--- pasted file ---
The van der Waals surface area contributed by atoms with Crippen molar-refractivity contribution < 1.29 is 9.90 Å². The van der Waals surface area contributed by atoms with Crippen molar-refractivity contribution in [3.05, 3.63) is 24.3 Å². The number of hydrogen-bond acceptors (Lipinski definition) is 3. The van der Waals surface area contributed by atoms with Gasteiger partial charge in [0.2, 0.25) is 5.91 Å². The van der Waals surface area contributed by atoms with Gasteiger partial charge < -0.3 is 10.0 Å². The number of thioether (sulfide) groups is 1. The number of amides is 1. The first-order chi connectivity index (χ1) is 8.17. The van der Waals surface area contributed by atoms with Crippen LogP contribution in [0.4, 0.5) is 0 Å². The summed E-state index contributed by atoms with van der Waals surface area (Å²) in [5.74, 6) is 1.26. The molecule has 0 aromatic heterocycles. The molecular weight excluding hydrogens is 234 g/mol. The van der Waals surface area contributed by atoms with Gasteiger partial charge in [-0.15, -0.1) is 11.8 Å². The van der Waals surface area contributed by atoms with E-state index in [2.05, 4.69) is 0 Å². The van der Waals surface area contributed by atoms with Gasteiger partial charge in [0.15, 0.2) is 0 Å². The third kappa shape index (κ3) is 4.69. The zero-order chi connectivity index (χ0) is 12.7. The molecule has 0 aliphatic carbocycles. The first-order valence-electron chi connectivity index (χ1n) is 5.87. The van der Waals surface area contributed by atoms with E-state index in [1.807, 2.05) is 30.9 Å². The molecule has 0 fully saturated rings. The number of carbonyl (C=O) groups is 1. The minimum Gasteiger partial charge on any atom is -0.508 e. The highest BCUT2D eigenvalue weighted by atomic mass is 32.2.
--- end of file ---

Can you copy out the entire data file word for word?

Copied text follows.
The van der Waals surface area contributed by atoms with Crippen molar-refractivity contribution < 1.29 is 9.90 Å². The van der Waals surface area contributed by atoms with Crippen molar-refractivity contribution in [3.05, 3.63) is 24.3 Å². The number of hydrogen-bond acceptors (Lipinski definition) is 3. The van der Waals surface area contributed by atoms with Gasteiger partial charge in [0.2, 0.25) is 5.91 Å². The van der Waals surface area contributed by atoms with Gasteiger partial charge < -0.3 is 10.0 Å². The number of thioether (sulfide) groups is 1. The number of amides is 1. The first-order chi connectivity index (χ1) is 8.17. The van der Waals surface area contributed by atoms with Crippen LogP contribution in [0.4, 0.5) is 0 Å². The summed E-state index contributed by atoms with van der Waals surface area (Å²) in [5.74, 6) is 1.26. The molecule has 0 aromatic heterocycles. The molecular weight excluding hydrogens is 234 g/mol. The van der Waals surface area contributed by atoms with Gasteiger partial charge in [-0.15, -0.1) is 11.8 Å². The van der Waals surface area contributed by atoms with E-state index in [2.05, 4.69) is 0 Å². The van der Waals surface area contributed by atoms with Gasteiger partial charge in [0.15, 0.2) is 0 Å². The third kappa shape index (κ3) is 4.69. The zero-order chi connectivity index (χ0) is 12.7. The molecule has 0 aliphatic carbocycles. The first-order valence-electron chi connectivity index (χ1n) is 5.87. The van der Waals surface area contributed by atoms with E-state index in [1.807, 2.05) is 30.9 Å². The molecule has 0 fully saturated rings. The number of carbonyl (C=O) groups is 1. The minimum Gasteiger partial charge on any atom is -0.508 e. The highest BCUT2D eigenvalue weighted by atomic mass is 32.2.